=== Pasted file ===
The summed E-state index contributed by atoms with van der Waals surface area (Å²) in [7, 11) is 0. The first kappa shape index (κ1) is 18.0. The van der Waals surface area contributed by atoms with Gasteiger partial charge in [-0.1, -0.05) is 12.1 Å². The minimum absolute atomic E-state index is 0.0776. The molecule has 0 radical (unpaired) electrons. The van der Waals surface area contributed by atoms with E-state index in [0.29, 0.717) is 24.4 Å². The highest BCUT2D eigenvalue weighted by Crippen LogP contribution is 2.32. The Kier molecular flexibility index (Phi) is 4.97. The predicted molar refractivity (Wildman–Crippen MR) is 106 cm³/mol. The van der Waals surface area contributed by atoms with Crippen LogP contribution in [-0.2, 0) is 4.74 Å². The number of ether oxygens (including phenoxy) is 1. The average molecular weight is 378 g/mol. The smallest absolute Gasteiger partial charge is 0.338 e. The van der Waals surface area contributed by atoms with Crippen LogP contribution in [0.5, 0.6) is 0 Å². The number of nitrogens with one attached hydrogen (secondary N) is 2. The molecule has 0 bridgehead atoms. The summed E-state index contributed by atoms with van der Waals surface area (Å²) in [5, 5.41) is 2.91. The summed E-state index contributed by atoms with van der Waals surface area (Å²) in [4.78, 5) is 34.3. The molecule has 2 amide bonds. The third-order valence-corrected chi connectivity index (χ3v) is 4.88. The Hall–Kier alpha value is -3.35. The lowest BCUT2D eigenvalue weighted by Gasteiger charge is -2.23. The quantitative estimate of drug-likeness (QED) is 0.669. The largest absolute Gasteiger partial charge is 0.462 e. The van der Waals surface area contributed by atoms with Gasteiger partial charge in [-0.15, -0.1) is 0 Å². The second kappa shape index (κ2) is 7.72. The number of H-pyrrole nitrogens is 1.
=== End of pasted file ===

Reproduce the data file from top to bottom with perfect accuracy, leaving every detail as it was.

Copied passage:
The summed E-state index contributed by atoms with van der Waals surface area (Å²) in [7, 11) is 0. The first kappa shape index (κ1) is 18.0. The van der Waals surface area contributed by atoms with Gasteiger partial charge in [-0.1, -0.05) is 12.1 Å². The minimum absolute atomic E-state index is 0.0776. The molecule has 0 radical (unpaired) electrons. The van der Waals surface area contributed by atoms with E-state index in [0.29, 0.717) is 24.4 Å². The highest BCUT2D eigenvalue weighted by Crippen LogP contribution is 2.32. The Kier molecular flexibility index (Phi) is 4.97. The predicted molar refractivity (Wildman–Crippen MR) is 106 cm³/mol. The van der Waals surface area contributed by atoms with Crippen LogP contribution in [-0.2, 0) is 4.74 Å². The number of ether oxygens (including phenoxy) is 1. The average molecular weight is 378 g/mol. The smallest absolute Gasteiger partial charge is 0.338 e. The van der Waals surface area contributed by atoms with Crippen LogP contribution in [0.5, 0.6) is 0 Å². The number of nitrogens with one attached hydrogen (secondary N) is 2. The molecule has 0 bridgehead atoms. The summed E-state index contributed by atoms with van der Waals surface area (Å²) in [5, 5.41) is 2.91. The summed E-state index contributed by atoms with van der Waals surface area (Å²) in [4.78, 5) is 34.3. The molecule has 2 amide bonds. The third-order valence-corrected chi connectivity index (χ3v) is 4.88. The Hall–Kier alpha value is -3.35. The lowest BCUT2D eigenvalue weighted by Gasteiger charge is -2.23. The quantitative estimate of drug-likeness (QED) is 0.669. The largest absolute Gasteiger partial charge is 0.462 e. The van der Waals surface area contributed by atoms with Gasteiger partial charge in [-0.15, -0.1) is 0 Å². The second kappa shape index (κ2) is 7.72. The number of H-pyrrole nitrogens is 1.